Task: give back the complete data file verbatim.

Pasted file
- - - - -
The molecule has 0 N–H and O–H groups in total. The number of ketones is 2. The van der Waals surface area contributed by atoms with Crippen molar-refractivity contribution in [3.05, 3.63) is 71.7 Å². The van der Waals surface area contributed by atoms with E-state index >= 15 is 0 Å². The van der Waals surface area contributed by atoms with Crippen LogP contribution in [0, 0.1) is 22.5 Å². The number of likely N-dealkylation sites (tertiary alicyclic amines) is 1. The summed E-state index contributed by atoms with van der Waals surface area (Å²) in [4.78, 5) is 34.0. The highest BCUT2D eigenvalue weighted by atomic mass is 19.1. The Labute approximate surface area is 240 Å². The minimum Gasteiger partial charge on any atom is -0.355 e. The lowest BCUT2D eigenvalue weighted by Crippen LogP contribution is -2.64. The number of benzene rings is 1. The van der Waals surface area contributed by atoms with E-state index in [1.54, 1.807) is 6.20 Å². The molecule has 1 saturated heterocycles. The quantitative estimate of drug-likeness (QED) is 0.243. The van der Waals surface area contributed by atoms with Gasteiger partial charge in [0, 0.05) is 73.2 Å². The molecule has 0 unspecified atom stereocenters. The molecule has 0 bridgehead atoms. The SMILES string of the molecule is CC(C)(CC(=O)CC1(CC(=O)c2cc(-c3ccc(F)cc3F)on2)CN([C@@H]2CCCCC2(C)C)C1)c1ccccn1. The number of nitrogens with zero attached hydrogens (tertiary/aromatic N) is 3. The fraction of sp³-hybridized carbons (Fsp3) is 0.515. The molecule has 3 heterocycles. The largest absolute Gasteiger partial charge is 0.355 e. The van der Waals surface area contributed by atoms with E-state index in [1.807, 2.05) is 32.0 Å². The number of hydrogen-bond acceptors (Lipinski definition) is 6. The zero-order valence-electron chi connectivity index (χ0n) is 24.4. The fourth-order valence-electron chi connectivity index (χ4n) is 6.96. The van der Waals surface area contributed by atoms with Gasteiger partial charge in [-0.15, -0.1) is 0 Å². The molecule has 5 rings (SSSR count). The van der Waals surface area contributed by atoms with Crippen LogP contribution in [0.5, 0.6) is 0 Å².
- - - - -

The molecule has 0 N–H and O–H groups in total. The number of ketones is 2. The van der Waals surface area contributed by atoms with Crippen molar-refractivity contribution in [3.05, 3.63) is 71.7 Å². The van der Waals surface area contributed by atoms with E-state index >= 15 is 0 Å². The van der Waals surface area contributed by atoms with Crippen LogP contribution in [0, 0.1) is 22.5 Å². The number of likely N-dealkylation sites (tertiary alicyclic amines) is 1. The summed E-state index contributed by atoms with van der Waals surface area (Å²) in [4.78, 5) is 34.0. The highest BCUT2D eigenvalue weighted by atomic mass is 19.1. The Labute approximate surface area is 240 Å². The minimum Gasteiger partial charge on any atom is -0.355 e. The lowest BCUT2D eigenvalue weighted by Crippen LogP contribution is -2.64. The number of benzene rings is 1. The van der Waals surface area contributed by atoms with E-state index in [1.54, 1.807) is 6.20 Å². The molecule has 1 saturated heterocycles. The quantitative estimate of drug-likeness (QED) is 0.243. The van der Waals surface area contributed by atoms with Gasteiger partial charge in [0, 0.05) is 73.2 Å². The molecule has 0 unspecified atom stereocenters. The molecule has 0 bridgehead atoms. The SMILES string of the molecule is CC(C)(CC(=O)CC1(CC(=O)c2cc(-c3ccc(F)cc3F)on2)CN([C@@H]2CCCCC2(C)C)C1)c1ccccn1. The number of nitrogens with zero attached hydrogens (tertiary/aromatic N) is 3. The fraction of sp³-hybridized carbons (Fsp3) is 0.515. The molecule has 3 heterocycles. The largest absolute Gasteiger partial charge is 0.355 e. The van der Waals surface area contributed by atoms with E-state index in [1.807, 2.05) is 32.0 Å². The number of hydrogen-bond acceptors (Lipinski definition) is 6. The zero-order valence-electron chi connectivity index (χ0n) is 24.4. The fourth-order valence-electron chi connectivity index (χ4n) is 6.96. The van der Waals surface area contributed by atoms with Gasteiger partial charge in [-0.15, -0.1) is 0 Å². The molecule has 5 rings (SSSR count). The van der Waals surface area contributed by atoms with Crippen LogP contribution in [0.5, 0.6) is 0 Å².